Finally, college something most people should consider because, surprisingly, it can have a positive impact on your health. “Americans with fewer years of education have poorer health and shorter lives, and that has never been more true than today” (“Education: It Matters More to Health than Ever Before”) This evidence demonstrates that, in America particularly, while it may not be a direct result of our level of education that makes us healthier or unhealthy, it still does affect us. “Americans with less education are—now, more than ever—more likely to have major diseases, such as heart disease and diabetes. By 2011, the prevalence of diabetes had reached 15 percent for adults without a high school education, compared with 7 percent for college graduates” (“Education: It Matters More to Health than Ever Before”). This evidence demonstrates the relationship between education and people having life-threatening diseases. As previously mentioned, this is not saying that if you don’t go to college then you will have diabetes. It is simply pointing out the relationship between college students and those with just a high school education. A study by the American Journal of Public Health states, “Among respondents with no degree, a high school diploma, or a post-high school certificate at 25 years of age, attaining at least a bachelor's degree by midlife was associated with fewer depressive symptoms and better self-rated health at midlife compared with respondents who did not attain a higher degree by midlife. Those with an associate's degree at 25 years of age who later attained a bachelor's degree or higher reported better health at midlife” (“Effects of Timing and Level of Degree Attained on Depressive Symptoms and Self-Rated Health at Midlife”). This study demonstrates the correlation between those that attend college and their health compared to the health of those that do not. It explains that those with an associate’s degree or higher reported to have all-around better health during their midlife than the health reported by those that just had a high school diploma. To sum things up, going to college may, in fact, lead to positive impacts on your health, and therefore, most people should consider going to college.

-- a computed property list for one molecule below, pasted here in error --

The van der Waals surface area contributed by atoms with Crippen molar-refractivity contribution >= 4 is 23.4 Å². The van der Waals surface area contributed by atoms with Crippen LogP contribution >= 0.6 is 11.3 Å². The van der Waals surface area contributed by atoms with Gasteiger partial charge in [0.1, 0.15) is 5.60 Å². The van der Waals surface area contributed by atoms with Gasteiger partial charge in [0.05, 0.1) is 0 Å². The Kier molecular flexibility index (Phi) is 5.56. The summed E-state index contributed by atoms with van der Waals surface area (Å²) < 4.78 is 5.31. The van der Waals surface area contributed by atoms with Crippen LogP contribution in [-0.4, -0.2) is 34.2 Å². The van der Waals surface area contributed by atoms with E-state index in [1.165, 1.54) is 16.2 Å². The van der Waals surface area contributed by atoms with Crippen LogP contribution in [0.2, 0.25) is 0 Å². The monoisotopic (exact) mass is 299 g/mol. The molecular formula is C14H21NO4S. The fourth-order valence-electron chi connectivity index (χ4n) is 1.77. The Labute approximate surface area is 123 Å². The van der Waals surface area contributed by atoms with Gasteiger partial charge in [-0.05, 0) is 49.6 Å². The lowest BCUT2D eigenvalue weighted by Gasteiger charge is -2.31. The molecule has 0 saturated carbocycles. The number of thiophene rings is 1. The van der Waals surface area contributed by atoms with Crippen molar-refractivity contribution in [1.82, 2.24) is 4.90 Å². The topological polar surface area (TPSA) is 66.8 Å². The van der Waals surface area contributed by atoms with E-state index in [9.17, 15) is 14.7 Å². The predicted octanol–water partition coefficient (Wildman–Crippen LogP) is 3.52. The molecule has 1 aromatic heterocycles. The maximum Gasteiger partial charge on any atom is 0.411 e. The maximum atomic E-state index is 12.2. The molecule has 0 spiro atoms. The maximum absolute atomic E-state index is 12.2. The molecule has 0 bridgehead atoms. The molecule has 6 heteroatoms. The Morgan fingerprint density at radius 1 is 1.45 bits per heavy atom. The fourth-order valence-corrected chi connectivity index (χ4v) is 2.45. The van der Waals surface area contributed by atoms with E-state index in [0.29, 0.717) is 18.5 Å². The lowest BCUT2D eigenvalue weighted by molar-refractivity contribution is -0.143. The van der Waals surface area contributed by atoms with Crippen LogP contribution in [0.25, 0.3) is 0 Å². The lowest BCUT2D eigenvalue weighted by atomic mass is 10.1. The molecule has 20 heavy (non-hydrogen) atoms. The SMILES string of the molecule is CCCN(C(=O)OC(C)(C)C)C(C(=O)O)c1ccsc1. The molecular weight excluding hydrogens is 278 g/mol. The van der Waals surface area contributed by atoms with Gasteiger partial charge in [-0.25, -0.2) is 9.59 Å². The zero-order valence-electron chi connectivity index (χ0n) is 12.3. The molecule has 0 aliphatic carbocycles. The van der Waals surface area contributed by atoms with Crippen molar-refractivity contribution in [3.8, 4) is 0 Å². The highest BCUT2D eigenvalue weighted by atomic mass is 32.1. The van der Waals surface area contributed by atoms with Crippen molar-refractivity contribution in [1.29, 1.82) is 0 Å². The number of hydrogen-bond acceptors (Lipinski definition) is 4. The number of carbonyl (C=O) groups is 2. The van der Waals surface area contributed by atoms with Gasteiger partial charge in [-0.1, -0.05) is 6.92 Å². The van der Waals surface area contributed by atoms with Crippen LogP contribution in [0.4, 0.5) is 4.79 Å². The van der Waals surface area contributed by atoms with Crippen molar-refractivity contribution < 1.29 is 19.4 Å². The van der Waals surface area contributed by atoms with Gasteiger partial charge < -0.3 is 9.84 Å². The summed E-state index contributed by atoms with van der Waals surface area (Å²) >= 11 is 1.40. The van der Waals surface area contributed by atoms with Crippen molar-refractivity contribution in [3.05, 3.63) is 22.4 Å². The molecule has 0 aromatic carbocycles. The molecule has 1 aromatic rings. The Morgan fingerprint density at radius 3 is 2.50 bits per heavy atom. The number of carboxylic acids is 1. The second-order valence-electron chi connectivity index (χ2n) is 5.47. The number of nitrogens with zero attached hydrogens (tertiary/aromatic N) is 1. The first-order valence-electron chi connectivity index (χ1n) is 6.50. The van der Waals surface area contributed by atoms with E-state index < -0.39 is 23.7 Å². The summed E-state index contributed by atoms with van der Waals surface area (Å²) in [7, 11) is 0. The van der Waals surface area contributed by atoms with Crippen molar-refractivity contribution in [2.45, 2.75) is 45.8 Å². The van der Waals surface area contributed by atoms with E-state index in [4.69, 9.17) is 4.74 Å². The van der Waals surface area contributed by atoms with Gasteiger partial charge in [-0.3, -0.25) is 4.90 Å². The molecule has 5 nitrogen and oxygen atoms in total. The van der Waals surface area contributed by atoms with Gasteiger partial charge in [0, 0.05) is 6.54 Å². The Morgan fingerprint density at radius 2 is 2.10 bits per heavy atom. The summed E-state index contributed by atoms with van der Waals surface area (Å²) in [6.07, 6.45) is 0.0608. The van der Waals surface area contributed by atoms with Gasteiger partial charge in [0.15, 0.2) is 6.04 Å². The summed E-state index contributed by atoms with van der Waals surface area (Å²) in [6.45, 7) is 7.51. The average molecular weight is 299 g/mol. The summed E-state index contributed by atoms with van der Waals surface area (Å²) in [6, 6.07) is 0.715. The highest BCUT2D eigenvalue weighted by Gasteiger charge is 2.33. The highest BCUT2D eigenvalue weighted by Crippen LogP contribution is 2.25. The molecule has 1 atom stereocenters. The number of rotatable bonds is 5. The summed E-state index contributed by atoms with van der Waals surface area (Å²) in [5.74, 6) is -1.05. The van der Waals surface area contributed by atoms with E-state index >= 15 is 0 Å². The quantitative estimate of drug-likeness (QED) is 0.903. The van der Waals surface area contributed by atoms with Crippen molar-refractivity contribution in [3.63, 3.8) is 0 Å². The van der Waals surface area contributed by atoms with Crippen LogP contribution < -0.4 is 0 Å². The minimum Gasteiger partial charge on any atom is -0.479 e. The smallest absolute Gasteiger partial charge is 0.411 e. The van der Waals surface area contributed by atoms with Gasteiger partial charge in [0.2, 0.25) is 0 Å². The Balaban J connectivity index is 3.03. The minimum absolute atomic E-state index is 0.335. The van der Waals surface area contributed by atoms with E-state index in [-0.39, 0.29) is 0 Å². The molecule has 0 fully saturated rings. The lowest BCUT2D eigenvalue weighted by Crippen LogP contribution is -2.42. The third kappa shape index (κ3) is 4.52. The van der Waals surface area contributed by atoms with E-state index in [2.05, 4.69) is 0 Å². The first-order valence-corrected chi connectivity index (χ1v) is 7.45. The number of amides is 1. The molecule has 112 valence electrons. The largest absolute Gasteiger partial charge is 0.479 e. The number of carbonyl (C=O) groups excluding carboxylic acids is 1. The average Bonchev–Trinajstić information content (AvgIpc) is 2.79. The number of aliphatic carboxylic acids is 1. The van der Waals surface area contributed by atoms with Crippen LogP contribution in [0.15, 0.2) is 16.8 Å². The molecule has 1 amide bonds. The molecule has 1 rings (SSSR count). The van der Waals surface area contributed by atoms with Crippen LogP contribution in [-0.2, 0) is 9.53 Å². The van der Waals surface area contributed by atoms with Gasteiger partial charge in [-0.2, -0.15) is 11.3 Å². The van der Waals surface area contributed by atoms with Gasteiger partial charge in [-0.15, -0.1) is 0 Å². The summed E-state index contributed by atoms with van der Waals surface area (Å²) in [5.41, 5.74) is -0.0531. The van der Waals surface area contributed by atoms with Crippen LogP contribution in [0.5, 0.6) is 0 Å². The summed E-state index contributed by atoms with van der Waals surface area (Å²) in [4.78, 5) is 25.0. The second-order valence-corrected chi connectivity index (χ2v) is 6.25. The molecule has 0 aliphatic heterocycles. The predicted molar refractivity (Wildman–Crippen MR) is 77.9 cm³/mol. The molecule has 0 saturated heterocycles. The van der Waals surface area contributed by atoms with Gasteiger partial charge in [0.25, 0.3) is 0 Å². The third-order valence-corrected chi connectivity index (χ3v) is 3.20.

One way people might try to argue that college is unnecessary is by giving examples of people that didn’t go to college. They will probably say something along the lines of, “Well, Bill Gates was a college dropout and look at where he is now,” or “Steve Jobs dropped out of college and then started one of the best companies ever.” The reason this is pointless to use this argument is because those two men are two of the most brilliant men to ever live- geniuses if you will. Also, what about all the millions of people who work for these men’s companies? The vast majority of these people are college graduates. The opposing argument might suggest that college just quite simply isn’t for everyone, and this is completely true. Some people out there simply just already have their future planned. An example of this is someone who plans to just work on the family farm when they are old enough and that will be their job. Or possibly they want to start their own bike shop of fishing shop. These are all good reasons why someone might not need to go to college. But what if said person’s plans all fall through? Then what will they do? If they want greater chances of having a higher paying job, then they will need a college degree. “There is nothing wrong with choosing not to go to college. The bad idea is thinking you no longer should spend time learning new skills and expanding your world view” (Earnest). This shows that while some people may not need to go to college, we should always continue learning and planning ahead just in case our life plans don’t work out the way we hoped they would.
Attending and graduating college greatly increases your chance of having a higher income than you would if you only had a high school diploma. The unemployment rates of those with a college degree are much lower than those of people with only a high school diploma. It could lead to positive impacts on your health. Yes, college is not for everyone. But research is constantly showing us that the vast majority of those who attend college have a distinct advantage over those that do not. The choice is yours. Choose wisely.